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Price v. Shreveport Rys. Co.

Court of Appeal of Louisiana. Second Circuit
Oct 31, 1947
32 So. 2d 337 (La. Ct. App. 1947)


No. 7110.

October 31, 1947.

Appeal from First Judicial District Court, Parish of Caddo; Robert J. O'Neal, Judge.

Suit by Sterling B. Price against Shreveport Railways Company to recover damages resulting from a collision between plaintiff's automobile and defendant's trolley car. From judgment dismissing the suit, plaintiff appeals.

Judgment affirmed.

Love Bailey, of Shreveport, for appellant.

Wise, Randolph, Rendall Freyer, of Shreveport, for appellee.

Plaintiff appealed from judgment dismissing his suit to recover damages resulting from a collision between his automobile and a trolley car of defendant, in broad daylight, in the intersection of Kings Highway and Southern Avenue, in the City of Shreveport, Louisiana.

Plaintiff was going northerly on Southern Avenue while the trolley was proceeding southerly thereon. Traffic over the area of the intersection is controlled by a semaphore light suspended above the center thereof. When the collision occurred the light facing each vehicle showed green, which, of course, warranted each driver in going forward and each did so. However, plaintiff, after going forward a few feet, undertook a left turn in front of the trolley in furtherance of his desire to gain Kings Highway and continue his trip westerly. His car was struck by the front of the trolley about its left front side and shoved several feet southwesterly. It was demolished and plaintiff was injured. The motorman brought the trolley to a stop within the least possible time and distance.

For a cause of action, plaintiff alleged that the accident happened because of the motorman's negligence in several respects, to-wit:

1. Operating the trolley carelessly and recklessly and driving it at a speed in excess of fifty miles per hour in violation of the law of the City of Shreveport;

2. Failing to maintain proper lookout;

3. Failing to avail himself of the last clear chance to avoid the accident;

4. Inattention to his duty in that he was engaged in talking to passengers about him immediately prior to and at the time of the collision;

5. Lack of control of the trolley;

6. Failing to recognize plaintiff's superior right of way.

Defendant denies all the essential allegations of the petition except those relating to the occurrence of the accident and at the time and place stated. These are admitted. It is charged by defendant that plaintiff's own negligence and imprudence in trying to effect a left turn in front of a moving trolley, when conditions in the intersection were highly unfavorable for such action, in violation of the laws of the city and of the state, was the proximate if not sole cause of the collision. The lower court sustained this position and gave written reasons to support its judgment.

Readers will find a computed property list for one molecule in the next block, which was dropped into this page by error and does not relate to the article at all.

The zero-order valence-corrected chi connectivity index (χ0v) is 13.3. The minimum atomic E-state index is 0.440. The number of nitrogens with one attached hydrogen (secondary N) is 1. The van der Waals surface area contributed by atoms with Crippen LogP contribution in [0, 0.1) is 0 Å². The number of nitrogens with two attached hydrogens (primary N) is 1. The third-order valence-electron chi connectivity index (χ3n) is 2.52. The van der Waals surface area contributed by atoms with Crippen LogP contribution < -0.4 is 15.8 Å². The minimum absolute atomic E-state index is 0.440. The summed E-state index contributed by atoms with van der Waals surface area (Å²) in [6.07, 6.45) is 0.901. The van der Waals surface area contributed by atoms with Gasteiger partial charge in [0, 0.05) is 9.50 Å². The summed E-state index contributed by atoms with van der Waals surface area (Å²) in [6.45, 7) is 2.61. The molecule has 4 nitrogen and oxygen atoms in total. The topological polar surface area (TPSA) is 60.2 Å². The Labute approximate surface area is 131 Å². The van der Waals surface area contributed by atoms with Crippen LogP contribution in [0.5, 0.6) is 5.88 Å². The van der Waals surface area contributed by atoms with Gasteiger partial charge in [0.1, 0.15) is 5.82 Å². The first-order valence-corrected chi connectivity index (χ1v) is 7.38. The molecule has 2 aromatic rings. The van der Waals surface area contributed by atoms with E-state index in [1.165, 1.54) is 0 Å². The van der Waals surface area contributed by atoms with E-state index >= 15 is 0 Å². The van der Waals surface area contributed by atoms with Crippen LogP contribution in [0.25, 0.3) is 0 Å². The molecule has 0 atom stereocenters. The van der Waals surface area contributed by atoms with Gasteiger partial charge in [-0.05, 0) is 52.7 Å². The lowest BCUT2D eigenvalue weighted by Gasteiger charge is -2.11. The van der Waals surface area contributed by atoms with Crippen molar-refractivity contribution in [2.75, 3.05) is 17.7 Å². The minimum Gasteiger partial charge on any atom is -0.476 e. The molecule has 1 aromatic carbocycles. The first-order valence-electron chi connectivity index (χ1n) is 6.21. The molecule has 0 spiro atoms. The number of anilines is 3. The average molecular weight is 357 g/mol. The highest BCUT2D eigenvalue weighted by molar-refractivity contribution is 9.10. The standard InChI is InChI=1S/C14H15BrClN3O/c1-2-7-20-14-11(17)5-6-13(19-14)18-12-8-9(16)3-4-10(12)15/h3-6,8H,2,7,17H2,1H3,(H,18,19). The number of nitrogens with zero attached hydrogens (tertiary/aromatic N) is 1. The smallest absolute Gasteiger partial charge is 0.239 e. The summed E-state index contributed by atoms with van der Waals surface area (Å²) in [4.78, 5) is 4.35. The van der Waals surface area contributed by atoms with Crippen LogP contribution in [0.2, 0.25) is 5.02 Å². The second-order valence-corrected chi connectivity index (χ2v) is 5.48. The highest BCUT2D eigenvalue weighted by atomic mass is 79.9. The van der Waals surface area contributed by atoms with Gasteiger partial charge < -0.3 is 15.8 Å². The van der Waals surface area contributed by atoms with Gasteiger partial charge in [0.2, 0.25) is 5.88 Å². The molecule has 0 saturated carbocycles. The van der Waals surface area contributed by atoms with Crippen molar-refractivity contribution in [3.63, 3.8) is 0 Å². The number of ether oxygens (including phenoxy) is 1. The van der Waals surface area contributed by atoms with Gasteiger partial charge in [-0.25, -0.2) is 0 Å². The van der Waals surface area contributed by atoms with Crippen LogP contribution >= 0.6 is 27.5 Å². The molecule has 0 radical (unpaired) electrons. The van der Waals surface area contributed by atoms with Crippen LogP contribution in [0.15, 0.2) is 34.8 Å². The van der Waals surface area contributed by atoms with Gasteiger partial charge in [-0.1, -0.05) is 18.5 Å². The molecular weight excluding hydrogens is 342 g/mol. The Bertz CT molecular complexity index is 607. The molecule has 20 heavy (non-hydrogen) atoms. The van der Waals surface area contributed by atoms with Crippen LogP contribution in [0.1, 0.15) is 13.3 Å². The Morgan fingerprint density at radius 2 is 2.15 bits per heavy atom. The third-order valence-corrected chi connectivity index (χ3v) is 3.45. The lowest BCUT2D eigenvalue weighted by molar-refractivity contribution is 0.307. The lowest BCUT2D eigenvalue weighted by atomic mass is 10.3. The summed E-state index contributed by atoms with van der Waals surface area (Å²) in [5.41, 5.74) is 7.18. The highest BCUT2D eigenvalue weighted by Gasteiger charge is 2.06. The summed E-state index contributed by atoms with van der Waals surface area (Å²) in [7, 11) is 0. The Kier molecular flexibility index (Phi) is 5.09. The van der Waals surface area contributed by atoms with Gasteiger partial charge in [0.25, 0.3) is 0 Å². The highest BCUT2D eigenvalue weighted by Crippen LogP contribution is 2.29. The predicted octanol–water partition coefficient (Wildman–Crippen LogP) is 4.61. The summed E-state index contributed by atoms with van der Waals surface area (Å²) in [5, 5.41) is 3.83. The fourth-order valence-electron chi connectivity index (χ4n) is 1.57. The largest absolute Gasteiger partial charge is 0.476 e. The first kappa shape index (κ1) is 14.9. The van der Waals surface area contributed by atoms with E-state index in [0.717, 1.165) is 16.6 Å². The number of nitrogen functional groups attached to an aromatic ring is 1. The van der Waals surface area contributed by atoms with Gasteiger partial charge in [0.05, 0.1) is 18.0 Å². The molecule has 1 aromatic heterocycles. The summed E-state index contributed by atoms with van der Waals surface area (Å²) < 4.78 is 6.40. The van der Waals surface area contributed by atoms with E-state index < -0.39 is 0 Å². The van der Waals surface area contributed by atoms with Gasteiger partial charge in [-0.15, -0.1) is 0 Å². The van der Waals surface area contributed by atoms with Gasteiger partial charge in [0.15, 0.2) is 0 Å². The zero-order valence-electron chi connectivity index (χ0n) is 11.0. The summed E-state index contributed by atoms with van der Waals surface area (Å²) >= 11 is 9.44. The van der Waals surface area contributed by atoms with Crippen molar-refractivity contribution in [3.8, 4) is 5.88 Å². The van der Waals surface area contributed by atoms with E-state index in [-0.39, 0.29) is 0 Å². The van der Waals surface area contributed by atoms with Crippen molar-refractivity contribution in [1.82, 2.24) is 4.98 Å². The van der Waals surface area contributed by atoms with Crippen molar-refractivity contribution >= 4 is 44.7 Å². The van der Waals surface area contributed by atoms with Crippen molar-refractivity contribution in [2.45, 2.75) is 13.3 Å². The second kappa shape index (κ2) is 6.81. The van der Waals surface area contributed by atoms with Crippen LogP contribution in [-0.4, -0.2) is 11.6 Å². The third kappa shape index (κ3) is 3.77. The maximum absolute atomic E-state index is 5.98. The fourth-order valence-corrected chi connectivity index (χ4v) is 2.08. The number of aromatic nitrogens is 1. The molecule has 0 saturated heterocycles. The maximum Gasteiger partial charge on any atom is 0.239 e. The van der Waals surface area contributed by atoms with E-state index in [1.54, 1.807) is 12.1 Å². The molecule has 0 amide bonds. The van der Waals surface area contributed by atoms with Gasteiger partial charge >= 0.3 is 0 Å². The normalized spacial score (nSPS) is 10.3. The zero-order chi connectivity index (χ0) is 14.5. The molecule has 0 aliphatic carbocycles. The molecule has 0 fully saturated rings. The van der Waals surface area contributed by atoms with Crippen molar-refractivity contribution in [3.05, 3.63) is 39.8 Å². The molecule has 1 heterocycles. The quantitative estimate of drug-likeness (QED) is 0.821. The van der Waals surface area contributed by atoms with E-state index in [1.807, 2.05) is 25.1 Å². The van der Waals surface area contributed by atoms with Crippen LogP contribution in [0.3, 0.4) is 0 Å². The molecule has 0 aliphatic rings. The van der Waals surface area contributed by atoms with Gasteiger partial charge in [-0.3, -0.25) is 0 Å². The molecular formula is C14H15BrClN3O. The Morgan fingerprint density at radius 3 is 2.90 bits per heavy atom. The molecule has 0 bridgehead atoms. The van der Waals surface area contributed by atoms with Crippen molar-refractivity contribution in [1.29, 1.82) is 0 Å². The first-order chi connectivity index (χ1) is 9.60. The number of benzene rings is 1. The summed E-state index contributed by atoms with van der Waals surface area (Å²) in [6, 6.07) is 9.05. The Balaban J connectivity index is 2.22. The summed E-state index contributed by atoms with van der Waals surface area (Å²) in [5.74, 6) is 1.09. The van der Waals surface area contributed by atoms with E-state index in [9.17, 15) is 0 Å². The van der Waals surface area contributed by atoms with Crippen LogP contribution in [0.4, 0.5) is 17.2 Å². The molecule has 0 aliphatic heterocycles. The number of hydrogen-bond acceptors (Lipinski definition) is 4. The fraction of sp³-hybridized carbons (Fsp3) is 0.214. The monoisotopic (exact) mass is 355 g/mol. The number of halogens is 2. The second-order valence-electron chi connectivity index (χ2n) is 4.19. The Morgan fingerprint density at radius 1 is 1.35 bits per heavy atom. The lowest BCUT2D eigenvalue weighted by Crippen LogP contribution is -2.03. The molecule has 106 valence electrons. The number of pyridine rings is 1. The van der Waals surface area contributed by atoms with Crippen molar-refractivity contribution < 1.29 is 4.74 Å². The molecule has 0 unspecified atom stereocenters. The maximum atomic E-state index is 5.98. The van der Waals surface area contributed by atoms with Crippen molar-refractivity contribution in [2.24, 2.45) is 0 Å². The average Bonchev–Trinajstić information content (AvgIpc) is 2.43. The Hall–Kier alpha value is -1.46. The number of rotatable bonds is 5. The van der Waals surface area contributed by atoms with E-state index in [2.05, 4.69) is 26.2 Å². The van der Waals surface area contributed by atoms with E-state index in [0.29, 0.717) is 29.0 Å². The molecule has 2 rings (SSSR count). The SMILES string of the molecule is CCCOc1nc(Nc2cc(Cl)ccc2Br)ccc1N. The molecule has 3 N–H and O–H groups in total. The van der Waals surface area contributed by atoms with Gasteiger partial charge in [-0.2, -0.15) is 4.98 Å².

The decided preponderance of the testimony disproves the charges of inattention to duty of the motorman, his failure to maintain a proper lookout, and excessive speed of the trolley as causes or contributing causes of the collision; in fact, none of the charges of negligence made against him is sustained by adequate proof. The trial judge so held and we fully agree with him.

In passing on the factual issues raised by defendant's answer, the lower court said:

"Plaintiff's own version of the accident precludes his recovery as his own negligence is outstanding: (1) He did not proceed into the intersection to the center to make the turn; had he done so the trolley would have already passed. (2) He did not wait until the left lane was clear of traffic and the law reads as follows:

" 'Motorist in making a left hand turn, must be absolutely sure that the road is clear ahead of him and that he can make his turn without delaying traffic in the opposite direction.' Deffez v. Stephens, La. App., 30 So.2d 154.

"And in another case the Court said:

" 'Left turn of automobile in street should not be undertaken until operator has carefully looked in all directions and satisfied himself that he may turn without jeopardizing others' safety.' Grasser v. Cunningham, La. App., 200 So. 658.

"As stated, plaintiff gives the cause of the accident which is: he thought he was making a left turn when defendant was 150 to 200 feet away, he misjudged the distance and attempted to make the left turn. It was his duty to see that he had plenty of time and distance within which to make the turn, and if he makes a mistake as to the time or distance and is unable to complete the turn, the fault is his and he cannot recover."

Had the trolley been traveling at an excessive and unlawful rate of speed when it entered the intersection a different situation would possibly be presented, but this is not the case. It is fairly well shown that the trolley had pre-empted the intersection, about the time plaintiff undertook a left turn, and ran into the car at about the southern edge of the intersection.

Questions of fact only are involved in this case. After a careful reading of the record we have no hesitancy in concluding that the lower court correctly resolved the same and applied the pertinent law thereto. And for this reason, and other reasons herein assigned, the judgment appealed from is affirmed with costs.

KENNON, J., absent.

Summaries of

Price v. Shreveport Rys. Co.

Court of Appeal of Louisiana. Second Circuit
Oct 31, 1947
32 So. 2d 337 (La. Ct. App. 1947)
Case details for

Price v. Shreveport Rys. Co.

Case Details


Court:Court of Appeal of Louisiana. Second Circuit

Date published: Oct 31, 1947


32 So. 2d 337 (La. Ct. App. 1947)

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